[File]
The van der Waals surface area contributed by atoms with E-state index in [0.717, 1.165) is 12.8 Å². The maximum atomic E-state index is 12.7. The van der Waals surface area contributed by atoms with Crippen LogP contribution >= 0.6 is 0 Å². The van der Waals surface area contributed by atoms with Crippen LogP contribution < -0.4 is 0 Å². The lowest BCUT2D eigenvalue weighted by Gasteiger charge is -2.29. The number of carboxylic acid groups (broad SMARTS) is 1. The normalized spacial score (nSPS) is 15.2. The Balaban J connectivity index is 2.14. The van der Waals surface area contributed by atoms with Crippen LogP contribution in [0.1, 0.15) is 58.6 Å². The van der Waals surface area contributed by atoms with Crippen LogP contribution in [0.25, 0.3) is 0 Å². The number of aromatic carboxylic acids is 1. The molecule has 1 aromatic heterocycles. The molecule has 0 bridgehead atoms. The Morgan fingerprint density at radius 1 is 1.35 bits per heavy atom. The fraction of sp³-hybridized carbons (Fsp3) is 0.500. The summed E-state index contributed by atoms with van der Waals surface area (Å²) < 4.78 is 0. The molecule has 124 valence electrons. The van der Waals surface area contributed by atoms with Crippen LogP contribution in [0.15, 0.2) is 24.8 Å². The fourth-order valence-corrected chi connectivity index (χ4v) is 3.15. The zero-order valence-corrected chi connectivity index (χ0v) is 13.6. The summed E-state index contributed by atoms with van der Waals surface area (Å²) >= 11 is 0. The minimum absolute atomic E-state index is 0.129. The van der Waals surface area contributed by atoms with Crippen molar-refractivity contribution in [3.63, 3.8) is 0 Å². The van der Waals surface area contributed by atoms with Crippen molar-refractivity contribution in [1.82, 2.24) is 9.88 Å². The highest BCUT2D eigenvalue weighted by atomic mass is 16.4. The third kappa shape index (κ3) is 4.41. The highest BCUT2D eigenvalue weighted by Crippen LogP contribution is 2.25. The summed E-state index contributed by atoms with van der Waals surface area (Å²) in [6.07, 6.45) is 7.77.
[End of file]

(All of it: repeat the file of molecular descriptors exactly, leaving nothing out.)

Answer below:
The van der Waals surface area contributed by atoms with E-state index in [0.717, 1.165) is 12.8 Å². The maximum atomic E-state index is 12.7. The van der Waals surface area contributed by atoms with Crippen LogP contribution >= 0.6 is 0 Å². The van der Waals surface area contributed by atoms with Crippen LogP contribution < -0.4 is 0 Å². The lowest BCUT2D eigenvalue weighted by Gasteiger charge is -2.29. The number of carboxylic acid groups (broad SMARTS) is 1. The normalized spacial score (nSPS) is 15.2. The Balaban J connectivity index is 2.14. The van der Waals surface area contributed by atoms with Crippen LogP contribution in [0.1, 0.15) is 58.6 Å². The van der Waals surface area contributed by atoms with Crippen LogP contribution in [0.25, 0.3) is 0 Å². The number of aromatic carboxylic acids is 1. The molecule has 1 aromatic heterocycles. The molecule has 0 bridgehead atoms. The Morgan fingerprint density at radius 1 is 1.35 bits per heavy atom. The fraction of sp³-hybridized carbons (Fsp3) is 0.500. The summed E-state index contributed by atoms with van der Waals surface area (Å²) < 4.78 is 0. The molecule has 124 valence electrons. The van der Waals surface area contributed by atoms with Crippen LogP contribution in [0.15, 0.2) is 24.8 Å². The fourth-order valence-corrected chi connectivity index (χ4v) is 3.15. The zero-order valence-corrected chi connectivity index (χ0v) is 13.6. The summed E-state index contributed by atoms with van der Waals surface area (Å²) >= 11 is 0. The minimum absolute atomic E-state index is 0.129. The van der Waals surface area contributed by atoms with Crippen molar-refractivity contribution in [3.63, 3.8) is 0 Å². The van der Waals surface area contributed by atoms with Crippen molar-refractivity contribution in [1.82, 2.24) is 9.88 Å². The highest BCUT2D eigenvalue weighted by atomic mass is 16.4. The third kappa shape index (κ3) is 4.41. The highest BCUT2D eigenvalue weighted by Crippen LogP contribution is 2.25. The summed E-state index contributed by atoms with van der Waals surface area (Å²) in [6.07, 6.45) is 7.77.